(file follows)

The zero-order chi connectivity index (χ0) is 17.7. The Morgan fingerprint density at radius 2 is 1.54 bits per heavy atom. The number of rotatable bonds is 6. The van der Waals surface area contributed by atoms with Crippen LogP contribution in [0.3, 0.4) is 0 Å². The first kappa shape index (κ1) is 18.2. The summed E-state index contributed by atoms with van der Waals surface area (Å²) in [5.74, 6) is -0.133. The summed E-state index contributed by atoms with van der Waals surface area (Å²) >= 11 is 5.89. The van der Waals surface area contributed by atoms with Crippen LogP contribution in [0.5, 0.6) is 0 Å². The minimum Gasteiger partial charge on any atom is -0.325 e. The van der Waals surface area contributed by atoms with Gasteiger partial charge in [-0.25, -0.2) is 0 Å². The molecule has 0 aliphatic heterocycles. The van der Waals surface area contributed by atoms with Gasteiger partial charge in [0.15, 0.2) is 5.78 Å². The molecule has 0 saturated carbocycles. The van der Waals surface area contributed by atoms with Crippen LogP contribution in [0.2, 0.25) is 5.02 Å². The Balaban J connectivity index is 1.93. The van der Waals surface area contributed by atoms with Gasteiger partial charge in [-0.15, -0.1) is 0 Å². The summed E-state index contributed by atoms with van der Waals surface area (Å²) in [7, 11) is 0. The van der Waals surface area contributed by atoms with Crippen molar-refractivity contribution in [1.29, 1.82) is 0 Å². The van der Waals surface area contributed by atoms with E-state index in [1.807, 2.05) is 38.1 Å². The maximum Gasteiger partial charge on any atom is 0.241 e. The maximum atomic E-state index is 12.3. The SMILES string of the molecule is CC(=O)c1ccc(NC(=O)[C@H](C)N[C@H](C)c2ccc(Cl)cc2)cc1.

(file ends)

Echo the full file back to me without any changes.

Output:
The zero-order chi connectivity index (χ0) is 17.7. The Morgan fingerprint density at radius 2 is 1.54 bits per heavy atom. The number of rotatable bonds is 6. The van der Waals surface area contributed by atoms with Crippen LogP contribution in [0.3, 0.4) is 0 Å². The first kappa shape index (κ1) is 18.2. The summed E-state index contributed by atoms with van der Waals surface area (Å²) in [5.74, 6) is -0.133. The summed E-state index contributed by atoms with van der Waals surface area (Å²) >= 11 is 5.89. The van der Waals surface area contributed by atoms with Crippen LogP contribution in [0.5, 0.6) is 0 Å². The minimum Gasteiger partial charge on any atom is -0.325 e. The van der Waals surface area contributed by atoms with Gasteiger partial charge in [-0.25, -0.2) is 0 Å². The molecule has 0 aliphatic heterocycles. The van der Waals surface area contributed by atoms with Gasteiger partial charge in [0.15, 0.2) is 5.78 Å². The molecule has 0 saturated carbocycles. The van der Waals surface area contributed by atoms with Crippen LogP contribution in [0.2, 0.25) is 5.02 Å². The Balaban J connectivity index is 1.93. The van der Waals surface area contributed by atoms with Gasteiger partial charge in [-0.15, -0.1) is 0 Å². The summed E-state index contributed by atoms with van der Waals surface area (Å²) in [7, 11) is 0. The van der Waals surface area contributed by atoms with Crippen molar-refractivity contribution in [1.29, 1.82) is 0 Å². The van der Waals surface area contributed by atoms with E-state index in [1.807, 2.05) is 38.1 Å². The maximum Gasteiger partial charge on any atom is 0.241 e. The maximum atomic E-state index is 12.3. The SMILES string of the molecule is CC(=O)c1ccc(NC(=O)[C@H](C)N[C@H](C)c2ccc(Cl)cc2)cc1.